When I was very young I decided I was going to be Pippi Longstocking when I grew up. As far as I could see, this pigtailed, strong-armed girl was the perfect role model.
I read many of Astrid Lindgren’s children’s books including most of the Pippi Longstocking series, most of the Emil series and I loved the Bullerby children too.
I did not, however, come across Karlson until a few weeks ago and so I had to buy it.
One of the things I loved about Astrid Lindgren is the irreverence in her stories. Magical things happen and mostly the adults in the stories are too stupid or too wrapped up in their own concerns to notice. It’s up to the kids to save the day.
These are children’s books for children who want to read about incredible adventures and believe that anything is possible if you just stretch your imagination a little.
They are also for adults who want a little nostalgia and want to keep their childhood imagination alive… and that’s me.
Karlson on the Roof was written in 1955 but doesn’t seem to have been translated into English until 2008 (which is probably why it passed me by). This edition has illustrations by Tony Ross and they complement the text in exactly the same way as Quentin Blake’s illustrations complemented Roald Dahl’s words.
Smidge lives in a house in Stockholm with his parents and brother and sister. All that is missing is the dog that Smidge longs for.
One day he discovers someone else in residence. Karlson is living on the roof. Karlson is a little round man with a propeller on his back who can fly so the perfect place for him to live is on the roof, tucked behind the chimney.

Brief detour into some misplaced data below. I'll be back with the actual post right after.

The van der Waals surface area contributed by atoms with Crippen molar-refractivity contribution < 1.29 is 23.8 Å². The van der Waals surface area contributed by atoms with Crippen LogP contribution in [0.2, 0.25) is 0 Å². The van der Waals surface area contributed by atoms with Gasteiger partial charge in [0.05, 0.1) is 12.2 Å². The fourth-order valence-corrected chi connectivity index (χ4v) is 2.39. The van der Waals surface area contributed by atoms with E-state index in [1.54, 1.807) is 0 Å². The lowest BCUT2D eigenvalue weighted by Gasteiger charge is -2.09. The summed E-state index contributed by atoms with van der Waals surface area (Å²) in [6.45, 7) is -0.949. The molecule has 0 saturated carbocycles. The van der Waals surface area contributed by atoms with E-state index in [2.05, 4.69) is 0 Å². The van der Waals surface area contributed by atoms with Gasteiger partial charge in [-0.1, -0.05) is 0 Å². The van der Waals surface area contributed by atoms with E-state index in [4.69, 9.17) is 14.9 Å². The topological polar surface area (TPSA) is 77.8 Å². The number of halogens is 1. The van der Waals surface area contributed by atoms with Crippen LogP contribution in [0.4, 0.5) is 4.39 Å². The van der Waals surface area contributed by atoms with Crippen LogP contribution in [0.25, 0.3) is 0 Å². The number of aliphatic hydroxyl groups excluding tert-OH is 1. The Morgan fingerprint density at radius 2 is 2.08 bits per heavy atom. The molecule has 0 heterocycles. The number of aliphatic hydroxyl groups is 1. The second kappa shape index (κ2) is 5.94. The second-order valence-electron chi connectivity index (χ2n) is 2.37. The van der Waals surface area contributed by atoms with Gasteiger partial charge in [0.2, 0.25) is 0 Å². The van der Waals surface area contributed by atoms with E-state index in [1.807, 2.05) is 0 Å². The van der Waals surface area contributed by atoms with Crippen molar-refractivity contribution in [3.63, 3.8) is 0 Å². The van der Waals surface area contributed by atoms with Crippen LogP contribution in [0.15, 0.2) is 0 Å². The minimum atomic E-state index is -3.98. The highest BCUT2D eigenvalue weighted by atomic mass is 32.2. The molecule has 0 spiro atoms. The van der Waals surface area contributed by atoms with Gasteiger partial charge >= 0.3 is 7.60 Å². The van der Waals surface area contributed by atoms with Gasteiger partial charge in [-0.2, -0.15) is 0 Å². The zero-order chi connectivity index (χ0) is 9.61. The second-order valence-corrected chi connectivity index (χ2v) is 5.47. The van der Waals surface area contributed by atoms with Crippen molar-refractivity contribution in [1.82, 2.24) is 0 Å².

Karlson and Smidge become friends. That is to say Karlson, who reckons he is the best at absolutely everything, persuades Smidge to do a lot of things he wouldn’t normally do and then disappears when it comes to answer for his actions.
This is classic Lindgren. There is a mischief involved, a devil-may-care attitude when it comes to adults and adventures and a lot of fun to be had.
Karlson and Smidge tackle burglars, fly around town, climb the rooves, put on a magic show and try to persuade Smidge’s parents (who don’t believe in Karlson) to let Smidge have a puppy.
It’s great fun, it’s beautifully illustrated and it’s everything a book for young children should be.
I’m going to have to start collecting the Astrid Lindgren books again. There are absolutely loads of them so it may take a while.